picnic in the parkWhen I was a teenager, I did the est training. I remember that the trainer spoke about the uselessness of hope. To demonstrate, he held up his car keys and said, “Hope that these keys don’t fall.” Then, of course, he dropped his keys to the ground. Hope doesn’t work, does it? I saw the proof with my own eyes.

Looking back, I see what a disservice that was to me at such an impressionable time. For many years after that, I didn’t allow myself to hope. When I got consciously onto a spiritual path, I realized how wonderful hope was and I allowed that spark to reside again in my heart. It’s made a huge difference in my happiness quotient.

For ASD parents, hope seems so very, very important. What else could keep us going when there are no signs of improvement in our chldren? I believe that hope is the best medicine parents can take in our situation — a direct antidote for the depression that can come along with having a child on the spectrum.

3 1/2 years ago, when Joseph was diagnosed, I had very little hope. I was bone weary and grieving in body, mind and soul. But the human spirit is resilient, and we had the grace of a team of people who held us up as parents and worked with our kid.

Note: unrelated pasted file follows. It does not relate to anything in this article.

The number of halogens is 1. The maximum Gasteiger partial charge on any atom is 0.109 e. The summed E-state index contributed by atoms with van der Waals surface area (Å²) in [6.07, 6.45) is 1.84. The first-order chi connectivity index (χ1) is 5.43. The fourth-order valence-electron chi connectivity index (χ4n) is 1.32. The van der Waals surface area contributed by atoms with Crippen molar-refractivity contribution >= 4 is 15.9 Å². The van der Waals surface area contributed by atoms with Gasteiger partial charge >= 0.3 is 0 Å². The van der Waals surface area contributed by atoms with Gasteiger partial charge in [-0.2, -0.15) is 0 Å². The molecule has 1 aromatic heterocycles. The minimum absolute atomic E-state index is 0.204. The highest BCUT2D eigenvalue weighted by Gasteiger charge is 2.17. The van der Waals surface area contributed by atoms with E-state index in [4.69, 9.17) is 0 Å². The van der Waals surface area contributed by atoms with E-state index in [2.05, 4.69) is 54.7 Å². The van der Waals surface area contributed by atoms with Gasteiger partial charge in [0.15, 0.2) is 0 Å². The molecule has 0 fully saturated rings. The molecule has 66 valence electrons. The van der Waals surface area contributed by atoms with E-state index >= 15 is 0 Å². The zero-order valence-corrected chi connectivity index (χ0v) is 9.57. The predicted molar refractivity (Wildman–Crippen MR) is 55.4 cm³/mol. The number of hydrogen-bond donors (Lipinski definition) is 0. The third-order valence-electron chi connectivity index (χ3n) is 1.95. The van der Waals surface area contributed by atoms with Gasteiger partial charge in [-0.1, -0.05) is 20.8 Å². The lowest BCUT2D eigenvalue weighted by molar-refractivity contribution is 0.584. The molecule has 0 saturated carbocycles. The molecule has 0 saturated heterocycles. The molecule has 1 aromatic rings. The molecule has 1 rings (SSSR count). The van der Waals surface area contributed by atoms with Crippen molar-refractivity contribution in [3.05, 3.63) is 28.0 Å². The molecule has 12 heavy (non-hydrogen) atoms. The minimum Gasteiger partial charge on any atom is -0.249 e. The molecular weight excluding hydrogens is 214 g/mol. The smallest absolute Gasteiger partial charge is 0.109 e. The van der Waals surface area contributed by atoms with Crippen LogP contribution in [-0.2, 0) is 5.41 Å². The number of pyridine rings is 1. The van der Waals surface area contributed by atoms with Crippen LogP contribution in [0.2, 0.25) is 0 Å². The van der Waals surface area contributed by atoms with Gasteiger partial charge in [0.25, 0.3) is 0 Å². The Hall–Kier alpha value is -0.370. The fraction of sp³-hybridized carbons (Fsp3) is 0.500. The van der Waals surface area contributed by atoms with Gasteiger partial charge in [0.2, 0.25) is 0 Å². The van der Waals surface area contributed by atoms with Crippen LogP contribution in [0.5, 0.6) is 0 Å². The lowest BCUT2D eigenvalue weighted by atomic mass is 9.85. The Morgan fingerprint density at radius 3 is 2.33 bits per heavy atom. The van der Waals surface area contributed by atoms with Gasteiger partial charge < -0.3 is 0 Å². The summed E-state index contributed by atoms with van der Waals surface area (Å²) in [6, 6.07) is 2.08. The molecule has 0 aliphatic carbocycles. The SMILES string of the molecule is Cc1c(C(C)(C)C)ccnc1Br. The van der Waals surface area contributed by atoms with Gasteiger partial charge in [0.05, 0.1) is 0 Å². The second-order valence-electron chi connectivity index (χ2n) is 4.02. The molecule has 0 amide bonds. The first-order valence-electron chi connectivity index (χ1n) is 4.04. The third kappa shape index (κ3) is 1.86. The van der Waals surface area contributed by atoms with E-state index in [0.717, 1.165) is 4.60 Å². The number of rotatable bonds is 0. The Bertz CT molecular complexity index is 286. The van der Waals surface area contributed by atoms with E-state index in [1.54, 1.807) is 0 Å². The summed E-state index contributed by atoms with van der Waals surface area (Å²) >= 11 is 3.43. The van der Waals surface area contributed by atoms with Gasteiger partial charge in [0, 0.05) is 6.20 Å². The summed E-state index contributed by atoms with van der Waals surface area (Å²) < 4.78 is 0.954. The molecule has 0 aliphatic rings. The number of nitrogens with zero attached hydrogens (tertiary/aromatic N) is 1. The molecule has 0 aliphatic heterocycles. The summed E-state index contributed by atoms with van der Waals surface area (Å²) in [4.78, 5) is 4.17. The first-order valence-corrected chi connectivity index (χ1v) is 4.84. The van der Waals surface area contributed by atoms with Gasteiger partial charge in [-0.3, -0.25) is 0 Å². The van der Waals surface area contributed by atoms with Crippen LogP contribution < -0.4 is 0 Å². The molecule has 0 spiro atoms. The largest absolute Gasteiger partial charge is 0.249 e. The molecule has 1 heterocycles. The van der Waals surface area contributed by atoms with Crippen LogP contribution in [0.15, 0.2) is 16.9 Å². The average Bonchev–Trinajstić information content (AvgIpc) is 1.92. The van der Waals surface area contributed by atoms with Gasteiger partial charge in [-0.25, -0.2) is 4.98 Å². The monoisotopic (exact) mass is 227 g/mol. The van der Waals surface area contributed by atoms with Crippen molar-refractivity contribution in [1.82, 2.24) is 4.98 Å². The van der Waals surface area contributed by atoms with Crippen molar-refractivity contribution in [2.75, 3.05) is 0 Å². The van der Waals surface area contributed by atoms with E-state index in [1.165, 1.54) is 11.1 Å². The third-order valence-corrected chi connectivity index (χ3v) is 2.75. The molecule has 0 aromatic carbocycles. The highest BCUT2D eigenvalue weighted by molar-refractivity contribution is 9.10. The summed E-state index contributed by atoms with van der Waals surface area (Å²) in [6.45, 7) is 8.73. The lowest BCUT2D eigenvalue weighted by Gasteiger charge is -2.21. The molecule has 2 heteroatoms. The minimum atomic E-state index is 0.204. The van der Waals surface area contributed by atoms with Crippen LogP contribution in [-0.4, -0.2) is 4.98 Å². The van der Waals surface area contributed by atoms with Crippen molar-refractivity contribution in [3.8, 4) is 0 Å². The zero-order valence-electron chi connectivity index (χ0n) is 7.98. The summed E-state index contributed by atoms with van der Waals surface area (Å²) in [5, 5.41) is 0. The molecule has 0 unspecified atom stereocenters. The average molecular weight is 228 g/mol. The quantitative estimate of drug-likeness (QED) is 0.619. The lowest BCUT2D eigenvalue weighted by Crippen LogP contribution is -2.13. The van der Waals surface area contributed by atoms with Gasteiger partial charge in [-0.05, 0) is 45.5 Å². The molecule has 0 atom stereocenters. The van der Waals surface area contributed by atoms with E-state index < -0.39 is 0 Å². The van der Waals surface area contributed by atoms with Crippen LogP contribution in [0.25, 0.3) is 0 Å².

And now — after years of RDI, biomedical treatment, occupational therapy, blood, sweat, tears and prayers, Joseph is on his way to recovery.

I do not say that lightly. I say it with trepidation that the gods will quash me for my audaciousness.

But I also am not the only one saying it. Yesterday Joseph’s swim teacher – a tough German lady who stands no nonsense – told me that, in all her years of working with ASD kids, she’s never seen one grow so much so fast. I watched the swim lesson and I saw it, too. She asked, “Whose turn is it?” and Joseph said, “Mine! Mine!” Later she gave him a hard time for jumping in too soon and he argued with her. It was great.

And then there was today. Joseph’s preschool teacher pronounced him cured, healed. She said she can’t even talk about mainstreaming him anymore, because there is no special needs kid to mainstream.

So, you see? I am not making this up. Joseph has been on Valtrex for ten weeks today, and it has made an amazing change in his life, in our lives. But he had to be ready. It took all those years of helping to heal his gut, of strengthening his immune system — basically of laying the foundation — before Valtrex could step in and do its magic.

I know he is doing years’ worth of development in weeks, and I appreciate the raves from his teachers. But I don’t think I can let up yet: We’re not all the way there. We still have crowds and gatherings to work on, pronouns to get right, vocabulary to build up.

I also have yet to hear Joseph say, “Mom, look!” You know how some mothers feel they will die happy when their kid gets married? I feel that way about when I’ll hear, “Watch me, Mom!” for the first time.

But you know what? I think these things are coming. I hope they are coming. I pray they are coming.

Yes, I got hope. And how grateful I am for it: that thing with feathers that perches in my soul.

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